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Terence Dick
HERE at the Aga Khan Museum
August 30, 2017

If I want to feel old, I look in the mirror. If I want to feel insignificant, I go to the Aga Khan Museum and stare in wonder at centuries-old artefacts from civilizations that rose and fell, created and destroyed, travelled and merged infinite lifetimes before I spent my microcosmic moment doing assorted pointless things on this planet. Will there be any evidence of me a millennium from now? Probably not. I never get this feeling looking up at the night sky, but I do get it looking at fragments of a column and some well preserved bowls. Luckily, my trouble with time faded as I moved from the museum’s permanent collection and made my way up to their temporary contemporary exhibition. It, conveniently, focuses on space, or rather, place.

Babak Golkar, The Fox, The Nut and The Banker’s Hand, 2016, taxidermy fox, silver tray, varnished wood, concealed object

However, as Einstein pointed out, time and space are intimately connected. The centrepiece of HERE: Locating Contemporary Canadian Artists is a marble stele from the museum’s holdings. It is dated 377 AH according to the Islamic lunar calendar (987 AD in the Gregorian calendar), but was modified over the intervening years and repurposed in different periods in ways that didn’t erase the previous purposes. As such, it stands as something from multiple times and multiple cultures, much like the artists without singular identities gathered by curator Swapnaa Tamhane in this understandably wide-ranging exhibition.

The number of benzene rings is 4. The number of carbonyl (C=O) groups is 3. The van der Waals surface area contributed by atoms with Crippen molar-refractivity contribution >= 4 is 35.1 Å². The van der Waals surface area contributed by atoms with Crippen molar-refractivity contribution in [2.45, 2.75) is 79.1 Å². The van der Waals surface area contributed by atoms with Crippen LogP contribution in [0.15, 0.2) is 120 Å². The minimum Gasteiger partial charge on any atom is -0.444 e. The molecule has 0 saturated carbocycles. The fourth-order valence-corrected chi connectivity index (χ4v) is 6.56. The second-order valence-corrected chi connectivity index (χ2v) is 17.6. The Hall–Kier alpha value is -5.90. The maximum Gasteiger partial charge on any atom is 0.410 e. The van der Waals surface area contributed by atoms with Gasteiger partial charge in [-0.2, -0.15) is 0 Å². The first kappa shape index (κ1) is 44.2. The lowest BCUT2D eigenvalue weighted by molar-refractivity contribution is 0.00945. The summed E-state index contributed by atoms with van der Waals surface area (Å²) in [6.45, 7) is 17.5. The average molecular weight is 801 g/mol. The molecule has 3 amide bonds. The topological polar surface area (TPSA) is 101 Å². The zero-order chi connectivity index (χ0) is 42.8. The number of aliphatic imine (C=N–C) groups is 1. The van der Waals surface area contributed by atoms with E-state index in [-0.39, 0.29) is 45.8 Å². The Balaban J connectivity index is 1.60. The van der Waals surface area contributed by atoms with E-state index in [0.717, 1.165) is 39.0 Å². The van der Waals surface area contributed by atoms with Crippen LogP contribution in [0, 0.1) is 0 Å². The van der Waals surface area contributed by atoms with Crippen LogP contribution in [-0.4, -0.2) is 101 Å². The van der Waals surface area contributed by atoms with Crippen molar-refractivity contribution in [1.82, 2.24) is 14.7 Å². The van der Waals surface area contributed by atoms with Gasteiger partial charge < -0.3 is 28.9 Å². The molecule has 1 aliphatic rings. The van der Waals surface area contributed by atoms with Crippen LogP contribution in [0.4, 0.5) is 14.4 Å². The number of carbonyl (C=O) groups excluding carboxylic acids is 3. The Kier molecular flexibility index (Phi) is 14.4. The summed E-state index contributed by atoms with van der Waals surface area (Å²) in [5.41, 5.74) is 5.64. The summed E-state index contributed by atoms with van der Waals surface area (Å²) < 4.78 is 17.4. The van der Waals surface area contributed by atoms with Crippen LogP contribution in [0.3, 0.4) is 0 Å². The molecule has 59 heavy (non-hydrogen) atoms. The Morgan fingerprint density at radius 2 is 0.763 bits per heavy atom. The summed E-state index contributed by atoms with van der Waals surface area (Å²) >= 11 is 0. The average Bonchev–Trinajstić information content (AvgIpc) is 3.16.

Travel, traditions, and transactions are all experiences that link space or location with time. Something like Vancouver-based artist Babak Golkar’s stuffed fox brings together various narrative traditions with value systems by hiding an artwork within this work and requiring that it not be revealed for one hundred years. This, alongside the stele, could be an exhibition unto itself. The importance of material lists or descriptions is something that manifests itself in other pieces here, which makes sense because those ingredients make up the identity of the work so why not play with them? The master of this is Derya Akay with his Resin, Lath, and Everything Else built into the wall of the gallery and including, according to the descriptive text, beeswax, cochineal bugs, and “drunken watercolours from 2012” among other things. With his dense assemblages of highly evocative elements, he’s become one of my favourite artists of the last little while.

Khan Lee, Hearts & Arrows, 2013, video

Akay’s maximalism is contrasted with the singular efforts of Khan Lee, whose video documents the carving of an ice sculpture in just enough time to capture the rising sun over Vancouver’s harbour, and Sukaina Kubba’s glistening latex and varnish sheets that hang over the ancient reminders down below. Somewhere in the middle ground, Osheen Harruthoonyan’s highly evocative and yet relatively straightforward landscape photographs emerge from the shadows while Harkeerat Mangat’s short documentary on a recording session that took place at the museum manages to be both direct and self-critical.

For an exhibition that starts with a stone column that can’t be limited to one culture and one time period, HERE is best navigated according to the lineages that occur to the visitor. There are ample opportunities for different connections to be made by different people – or even different interpretations by the same people at different times. The one thing that acts as an anchor, both in time and space, is the all-caps HERE. Beyond that, the world swirls in its infinitely disarming and delightful variety.

Aga Khan Museum:
HERE: Locating Contemporary Canadian Artists continues until January 1.

Terence Dick is a freelance writer living in Toronto. His art criticism has appeared in Canadian Art, BorderCrossings, Prefix Photo, Camera Austria, Fuse, Mix, C Magazine, Azure, and The Globe and Mail. He is the editor of Akimblog. You can follow his quickie reviews and art news announcements on Twitter @TerenceDick.



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